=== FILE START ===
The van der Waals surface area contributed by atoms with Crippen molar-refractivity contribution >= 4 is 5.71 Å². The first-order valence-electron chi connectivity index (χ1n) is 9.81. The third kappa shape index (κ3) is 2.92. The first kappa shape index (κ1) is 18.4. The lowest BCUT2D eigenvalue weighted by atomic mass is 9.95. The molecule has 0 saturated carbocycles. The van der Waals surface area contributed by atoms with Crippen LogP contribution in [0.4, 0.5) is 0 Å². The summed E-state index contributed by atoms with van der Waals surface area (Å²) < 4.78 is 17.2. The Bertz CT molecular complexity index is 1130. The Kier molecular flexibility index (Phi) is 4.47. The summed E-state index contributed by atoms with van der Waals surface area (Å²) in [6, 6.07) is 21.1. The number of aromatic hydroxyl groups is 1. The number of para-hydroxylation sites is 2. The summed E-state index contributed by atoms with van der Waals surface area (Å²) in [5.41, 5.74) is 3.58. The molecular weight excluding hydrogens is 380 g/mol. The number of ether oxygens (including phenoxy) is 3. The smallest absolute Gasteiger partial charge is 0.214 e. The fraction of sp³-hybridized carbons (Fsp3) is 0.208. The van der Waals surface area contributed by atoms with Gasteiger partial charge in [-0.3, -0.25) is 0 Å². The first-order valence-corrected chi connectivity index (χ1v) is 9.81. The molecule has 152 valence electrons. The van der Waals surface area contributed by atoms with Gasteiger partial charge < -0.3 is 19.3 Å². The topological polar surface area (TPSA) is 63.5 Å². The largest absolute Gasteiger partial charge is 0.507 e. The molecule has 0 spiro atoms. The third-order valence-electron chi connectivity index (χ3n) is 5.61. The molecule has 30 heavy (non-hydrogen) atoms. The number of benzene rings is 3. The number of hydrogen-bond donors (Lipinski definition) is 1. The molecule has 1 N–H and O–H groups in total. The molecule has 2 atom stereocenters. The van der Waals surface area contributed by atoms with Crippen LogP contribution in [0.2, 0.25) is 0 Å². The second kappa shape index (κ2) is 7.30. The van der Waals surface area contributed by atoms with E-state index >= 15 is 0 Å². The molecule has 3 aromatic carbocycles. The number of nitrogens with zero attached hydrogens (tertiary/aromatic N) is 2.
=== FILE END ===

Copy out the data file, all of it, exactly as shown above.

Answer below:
The van der Waals surface area contributed by atoms with Crippen molar-refractivity contribution >= 4 is 5.71 Å². The first-order valence-electron chi connectivity index (χ1n) is 9.81. The third kappa shape index (κ3) is 2.92. The first kappa shape index (κ1) is 18.4. The lowest BCUT2D eigenvalue weighted by atomic mass is 9.95. The molecule has 0 saturated carbocycles. The van der Waals surface area contributed by atoms with Crippen LogP contribution in [0.4, 0.5) is 0 Å². The summed E-state index contributed by atoms with van der Waals surface area (Å²) < 4.78 is 17.2. The Bertz CT molecular complexity index is 1130. The Kier molecular flexibility index (Phi) is 4.47. The summed E-state index contributed by atoms with van der Waals surface area (Å²) in [6, 6.07) is 21.1. The number of aromatic hydroxyl groups is 1. The number of para-hydroxylation sites is 2. The summed E-state index contributed by atoms with van der Waals surface area (Å²) in [5.41, 5.74) is 3.58. The molecular weight excluding hydrogens is 380 g/mol. The number of ether oxygens (including phenoxy) is 3. The smallest absolute Gasteiger partial charge is 0.214 e. The fraction of sp³-hybridized carbons (Fsp3) is 0.208. The van der Waals surface area contributed by atoms with Gasteiger partial charge in [-0.3, -0.25) is 0 Å². The first-order valence-corrected chi connectivity index (χ1v) is 9.81. The molecule has 152 valence electrons. The van der Waals surface area contributed by atoms with Gasteiger partial charge < -0.3 is 19.3 Å². The topological polar surface area (TPSA) is 63.5 Å². The largest absolute Gasteiger partial charge is 0.507 e. The molecule has 0 spiro atoms. The third-order valence-electron chi connectivity index (χ3n) is 5.61. The molecule has 30 heavy (non-hydrogen) atoms. The number of benzene rings is 3. The number of hydrogen-bond donors (Lipinski definition) is 1. The molecule has 1 N–H and O–H groups in total. The molecule has 2 atom stereocenters. The van der Waals surface area contributed by atoms with Crippen LogP contribution in [0.2, 0.25) is 0 Å². The second kappa shape index (κ2) is 7.30. The van der Waals surface area contributed by atoms with E-state index >= 15 is 0 Å². The molecule has 3 aromatic carbocycles. The number of nitrogens with zero attached hydrogens (tertiary/aromatic N) is 2.